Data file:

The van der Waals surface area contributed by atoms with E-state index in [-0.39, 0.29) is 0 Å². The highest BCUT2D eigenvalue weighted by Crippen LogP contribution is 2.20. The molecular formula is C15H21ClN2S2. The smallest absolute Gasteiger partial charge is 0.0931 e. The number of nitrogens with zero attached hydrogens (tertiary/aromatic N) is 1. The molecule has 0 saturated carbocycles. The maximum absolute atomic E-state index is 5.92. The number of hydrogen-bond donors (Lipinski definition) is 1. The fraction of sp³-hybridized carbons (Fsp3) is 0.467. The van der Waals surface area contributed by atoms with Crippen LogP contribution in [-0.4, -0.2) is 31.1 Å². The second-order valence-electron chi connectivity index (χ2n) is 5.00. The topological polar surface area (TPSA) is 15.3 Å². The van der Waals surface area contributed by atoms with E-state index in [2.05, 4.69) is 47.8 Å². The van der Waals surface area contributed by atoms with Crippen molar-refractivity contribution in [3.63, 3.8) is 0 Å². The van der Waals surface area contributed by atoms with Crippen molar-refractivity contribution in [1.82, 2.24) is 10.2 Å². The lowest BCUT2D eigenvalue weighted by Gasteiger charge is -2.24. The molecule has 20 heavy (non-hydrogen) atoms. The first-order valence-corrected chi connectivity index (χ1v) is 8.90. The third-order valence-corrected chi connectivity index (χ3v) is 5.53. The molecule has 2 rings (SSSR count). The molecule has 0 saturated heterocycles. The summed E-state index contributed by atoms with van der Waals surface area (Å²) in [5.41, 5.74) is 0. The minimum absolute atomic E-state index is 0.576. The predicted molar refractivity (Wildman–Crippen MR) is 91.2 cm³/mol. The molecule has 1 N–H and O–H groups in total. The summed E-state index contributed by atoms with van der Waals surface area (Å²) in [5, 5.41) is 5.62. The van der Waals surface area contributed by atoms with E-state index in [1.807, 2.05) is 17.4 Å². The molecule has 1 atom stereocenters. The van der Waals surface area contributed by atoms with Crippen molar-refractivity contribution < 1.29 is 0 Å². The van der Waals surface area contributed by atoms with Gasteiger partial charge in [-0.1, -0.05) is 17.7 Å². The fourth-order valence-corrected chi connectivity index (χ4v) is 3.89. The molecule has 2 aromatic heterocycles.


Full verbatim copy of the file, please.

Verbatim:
The van der Waals surface area contributed by atoms with E-state index in [-0.39, 0.29) is 0 Å². The highest BCUT2D eigenvalue weighted by Crippen LogP contribution is 2.20. The molecular formula is C15H21ClN2S2. The smallest absolute Gasteiger partial charge is 0.0931 e. The number of nitrogens with zero attached hydrogens (tertiary/aromatic N) is 1. The molecule has 0 saturated carbocycles. The maximum absolute atomic E-state index is 5.92. The number of hydrogen-bond donors (Lipinski definition) is 1. The fraction of sp³-hybridized carbons (Fsp3) is 0.467. The van der Waals surface area contributed by atoms with Crippen LogP contribution in [-0.4, -0.2) is 31.1 Å². The second-order valence-electron chi connectivity index (χ2n) is 5.00. The topological polar surface area (TPSA) is 15.3 Å². The van der Waals surface area contributed by atoms with E-state index in [2.05, 4.69) is 47.8 Å². The van der Waals surface area contributed by atoms with Crippen molar-refractivity contribution in [3.63, 3.8) is 0 Å². The van der Waals surface area contributed by atoms with Crippen molar-refractivity contribution in [1.82, 2.24) is 10.2 Å². The lowest BCUT2D eigenvalue weighted by Gasteiger charge is -2.24. The molecule has 20 heavy (non-hydrogen) atoms. The first-order valence-corrected chi connectivity index (χ1v) is 8.90. The third-order valence-corrected chi connectivity index (χ3v) is 5.53. The molecule has 2 rings (SSSR count). The molecule has 0 saturated heterocycles. The summed E-state index contributed by atoms with van der Waals surface area (Å²) in [5.41, 5.74) is 0. The minimum absolute atomic E-state index is 0.576. The predicted molar refractivity (Wildman–Crippen MR) is 91.2 cm³/mol. The molecule has 1 N–H and O–H groups in total. The summed E-state index contributed by atoms with van der Waals surface area (Å²) in [5, 5.41) is 5.62. The van der Waals surface area contributed by atoms with E-state index in [1.807, 2.05) is 17.4 Å². The molecule has 1 atom stereocenters. The van der Waals surface area contributed by atoms with Crippen molar-refractivity contribution < 1.29 is 0 Å². The van der Waals surface area contributed by atoms with Gasteiger partial charge in [-0.1, -0.05) is 17.7 Å². The fourth-order valence-corrected chi connectivity index (χ4v) is 3.89. The molecule has 2 aromatic heterocycles.